In the third work [6-7], to capture the large facial shape variations due to expressions and head poses, we proposed a discriminative deep face shape model that is constructed based on an augmented factorized three-way Restricted Boltzmann Machines model (Figure 3). Specifically, the discriminative deep model combines the top-down information from the embedded face shape patterns and the bottom up measurements from local point detectors in a unified framework. In addition, it implicitly decouples the face shapes into expression-related parts and pose-related parts with the help of additional frontal face shapes. Along with the model, effective algorithms are proposed to perform model learning and to infer the true facial point locations from their measurements. Based on the discriminative deep face shape model, 68 facial points are detected on facial images in both controlled and ''in-the-wild'' conditions. Experiments on benchmark data sets show the effectiveness of the proposed facial point detection algorithm against state-of-the-art methods.
Figure 4. (a) The proposed discriminative deep face shape model. It consists of a factorized three-way RBM connecting the arbitrary facial shape (x), the corresponding frontal facial shape (y), and the hidden nodes (h1). It also includes two RBMs that model the connections among the arbitrary facial shape (x), the hidden nodes (h2), and the measurements of the arbitrary facial shape (m). (b) Arbitrary facial shape and its corresponding frontal facial shape for the same subject and expression. (c) Experimental results on benchmark databases (e.g., MultiPIE, Helen, LFPW and AFW).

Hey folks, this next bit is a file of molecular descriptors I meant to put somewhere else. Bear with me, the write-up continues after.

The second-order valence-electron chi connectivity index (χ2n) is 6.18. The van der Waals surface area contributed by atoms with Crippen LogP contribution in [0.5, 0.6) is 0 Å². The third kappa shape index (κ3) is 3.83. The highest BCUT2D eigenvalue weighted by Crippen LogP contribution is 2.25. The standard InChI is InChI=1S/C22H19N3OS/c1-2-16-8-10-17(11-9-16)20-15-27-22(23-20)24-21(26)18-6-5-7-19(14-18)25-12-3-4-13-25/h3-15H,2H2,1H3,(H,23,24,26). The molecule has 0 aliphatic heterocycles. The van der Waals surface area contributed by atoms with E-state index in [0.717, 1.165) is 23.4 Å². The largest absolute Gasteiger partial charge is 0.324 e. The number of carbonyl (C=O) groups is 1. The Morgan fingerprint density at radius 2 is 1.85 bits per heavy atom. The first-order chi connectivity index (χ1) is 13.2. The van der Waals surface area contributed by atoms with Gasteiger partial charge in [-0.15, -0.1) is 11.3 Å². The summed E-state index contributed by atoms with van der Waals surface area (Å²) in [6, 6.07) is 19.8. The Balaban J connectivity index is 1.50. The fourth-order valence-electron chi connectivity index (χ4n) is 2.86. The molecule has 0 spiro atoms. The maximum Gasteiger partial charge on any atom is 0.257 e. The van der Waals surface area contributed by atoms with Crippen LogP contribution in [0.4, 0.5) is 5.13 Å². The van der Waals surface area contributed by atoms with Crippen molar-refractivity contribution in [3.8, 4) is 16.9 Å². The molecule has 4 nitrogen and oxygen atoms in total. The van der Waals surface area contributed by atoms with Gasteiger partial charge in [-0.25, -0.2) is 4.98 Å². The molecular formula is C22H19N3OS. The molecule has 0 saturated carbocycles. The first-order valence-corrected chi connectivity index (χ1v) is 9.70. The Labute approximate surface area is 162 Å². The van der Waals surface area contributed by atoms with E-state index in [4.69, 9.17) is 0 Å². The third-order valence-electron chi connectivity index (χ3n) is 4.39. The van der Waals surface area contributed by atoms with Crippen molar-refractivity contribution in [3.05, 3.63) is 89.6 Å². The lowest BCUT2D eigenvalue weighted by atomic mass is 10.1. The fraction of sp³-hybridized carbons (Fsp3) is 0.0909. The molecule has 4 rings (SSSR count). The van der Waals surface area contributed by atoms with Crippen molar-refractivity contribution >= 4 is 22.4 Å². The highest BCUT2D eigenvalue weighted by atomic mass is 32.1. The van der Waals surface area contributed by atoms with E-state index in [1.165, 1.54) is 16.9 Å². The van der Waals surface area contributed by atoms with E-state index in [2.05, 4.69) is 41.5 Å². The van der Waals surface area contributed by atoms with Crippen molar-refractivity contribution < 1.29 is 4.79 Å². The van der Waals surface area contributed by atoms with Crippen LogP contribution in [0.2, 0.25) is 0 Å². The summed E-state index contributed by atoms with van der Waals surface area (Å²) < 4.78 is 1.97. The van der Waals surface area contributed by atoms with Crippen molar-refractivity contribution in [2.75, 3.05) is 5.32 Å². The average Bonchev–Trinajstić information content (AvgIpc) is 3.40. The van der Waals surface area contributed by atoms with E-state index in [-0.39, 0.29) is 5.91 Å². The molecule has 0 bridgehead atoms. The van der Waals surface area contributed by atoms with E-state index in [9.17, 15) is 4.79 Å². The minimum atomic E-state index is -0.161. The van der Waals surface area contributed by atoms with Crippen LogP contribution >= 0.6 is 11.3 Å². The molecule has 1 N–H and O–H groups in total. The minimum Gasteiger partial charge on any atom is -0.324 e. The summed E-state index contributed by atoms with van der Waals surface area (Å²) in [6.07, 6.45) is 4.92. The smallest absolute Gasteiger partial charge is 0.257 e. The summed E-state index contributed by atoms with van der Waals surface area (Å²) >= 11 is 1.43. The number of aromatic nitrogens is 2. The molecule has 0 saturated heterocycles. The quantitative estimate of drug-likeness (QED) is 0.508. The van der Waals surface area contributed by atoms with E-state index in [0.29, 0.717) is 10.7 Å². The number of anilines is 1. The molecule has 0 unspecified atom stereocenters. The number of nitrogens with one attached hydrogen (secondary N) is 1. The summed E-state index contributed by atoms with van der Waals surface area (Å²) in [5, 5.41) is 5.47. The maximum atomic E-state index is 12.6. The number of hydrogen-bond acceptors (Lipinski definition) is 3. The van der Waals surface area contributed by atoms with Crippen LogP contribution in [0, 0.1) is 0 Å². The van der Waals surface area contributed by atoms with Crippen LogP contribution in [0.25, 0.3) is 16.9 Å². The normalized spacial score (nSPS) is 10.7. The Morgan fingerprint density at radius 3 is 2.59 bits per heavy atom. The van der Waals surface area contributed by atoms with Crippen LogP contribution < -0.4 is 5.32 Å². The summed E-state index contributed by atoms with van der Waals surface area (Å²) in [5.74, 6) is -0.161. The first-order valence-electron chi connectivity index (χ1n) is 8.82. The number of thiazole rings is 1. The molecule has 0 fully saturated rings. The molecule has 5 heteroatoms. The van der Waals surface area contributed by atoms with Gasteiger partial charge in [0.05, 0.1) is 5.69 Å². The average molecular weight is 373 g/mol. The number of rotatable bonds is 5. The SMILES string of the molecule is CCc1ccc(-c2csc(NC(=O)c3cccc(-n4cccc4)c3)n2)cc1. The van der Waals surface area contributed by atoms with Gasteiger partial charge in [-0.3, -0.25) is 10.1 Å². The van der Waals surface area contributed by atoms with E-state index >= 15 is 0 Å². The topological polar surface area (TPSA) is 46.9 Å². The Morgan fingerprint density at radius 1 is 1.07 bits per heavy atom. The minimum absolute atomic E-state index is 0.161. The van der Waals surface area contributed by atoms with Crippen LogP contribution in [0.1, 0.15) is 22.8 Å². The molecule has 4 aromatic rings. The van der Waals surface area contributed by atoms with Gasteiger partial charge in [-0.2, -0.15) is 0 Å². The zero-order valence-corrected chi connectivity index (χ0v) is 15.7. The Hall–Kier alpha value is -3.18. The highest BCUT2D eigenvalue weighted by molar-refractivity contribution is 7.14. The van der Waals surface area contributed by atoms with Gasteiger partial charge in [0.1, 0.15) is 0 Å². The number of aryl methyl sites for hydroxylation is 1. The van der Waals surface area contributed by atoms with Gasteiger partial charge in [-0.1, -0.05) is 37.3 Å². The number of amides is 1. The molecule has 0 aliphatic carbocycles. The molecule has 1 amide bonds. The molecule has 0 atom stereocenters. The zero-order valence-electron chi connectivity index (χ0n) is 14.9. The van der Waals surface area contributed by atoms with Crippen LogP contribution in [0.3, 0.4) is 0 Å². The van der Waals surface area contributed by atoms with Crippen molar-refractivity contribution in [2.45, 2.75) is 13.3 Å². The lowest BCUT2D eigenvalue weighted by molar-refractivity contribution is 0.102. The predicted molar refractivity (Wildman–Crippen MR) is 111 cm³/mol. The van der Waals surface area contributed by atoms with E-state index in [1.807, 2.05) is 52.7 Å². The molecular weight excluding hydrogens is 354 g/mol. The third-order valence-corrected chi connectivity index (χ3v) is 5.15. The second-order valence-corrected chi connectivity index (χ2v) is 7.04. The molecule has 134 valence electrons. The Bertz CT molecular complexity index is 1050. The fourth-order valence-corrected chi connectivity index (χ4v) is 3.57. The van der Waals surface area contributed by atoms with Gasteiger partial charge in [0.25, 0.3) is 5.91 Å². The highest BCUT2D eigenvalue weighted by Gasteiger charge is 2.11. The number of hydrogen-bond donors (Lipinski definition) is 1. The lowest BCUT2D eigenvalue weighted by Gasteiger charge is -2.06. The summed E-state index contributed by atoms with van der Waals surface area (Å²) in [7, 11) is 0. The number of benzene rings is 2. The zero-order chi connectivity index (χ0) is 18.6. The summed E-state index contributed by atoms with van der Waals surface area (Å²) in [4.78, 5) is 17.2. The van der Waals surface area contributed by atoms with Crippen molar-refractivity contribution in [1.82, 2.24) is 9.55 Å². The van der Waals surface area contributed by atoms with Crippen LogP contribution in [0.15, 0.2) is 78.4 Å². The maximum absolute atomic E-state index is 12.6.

There have been tremendous improvements for facial landmark detection on general ''in-the-wild'' images. However, it is still challenging to detect the facial landmarks on images with severe occlusion and images with large head poses (e.g. profile face). In fact, the existing algorithms usually can only handle one of them. In this work [8-9], we propose a unified robust cascade regression framework that can handle both images with severe occlusion and images with large head poses (Figure 4). Specifically, the method iteratively predicts the landmark occlusions and the landmark locations. For occlusion estimation, instead of directly predicting the binary occlusion vectors, we introduce a supervised regression method that gradually updates the landmark visibility probabilities in each iteration to achieve robustness. In addition, we explicitly add occlusion pattern as a constraint to improve the performance of occlusion prediction. For landmark detection, we combine the landmark visibility probabilities, the local appearances, and the local shapes to iteratively update their positions. The experimental results show that the proposed method is significantly better than state-of-the-art works on images with severe occlusion and images with large head poses. It is also comparable to other methods on general ''in-the-wild'' images.
Figure 5. Facial landmark detection under facial occlusion. (a) The proposed method iteratively predicts the facial landmark locations and facial landmark visibility probabilities. (b) Experimental results on benchmark databases (e.g., COFW, FERET, Helen and LFPW).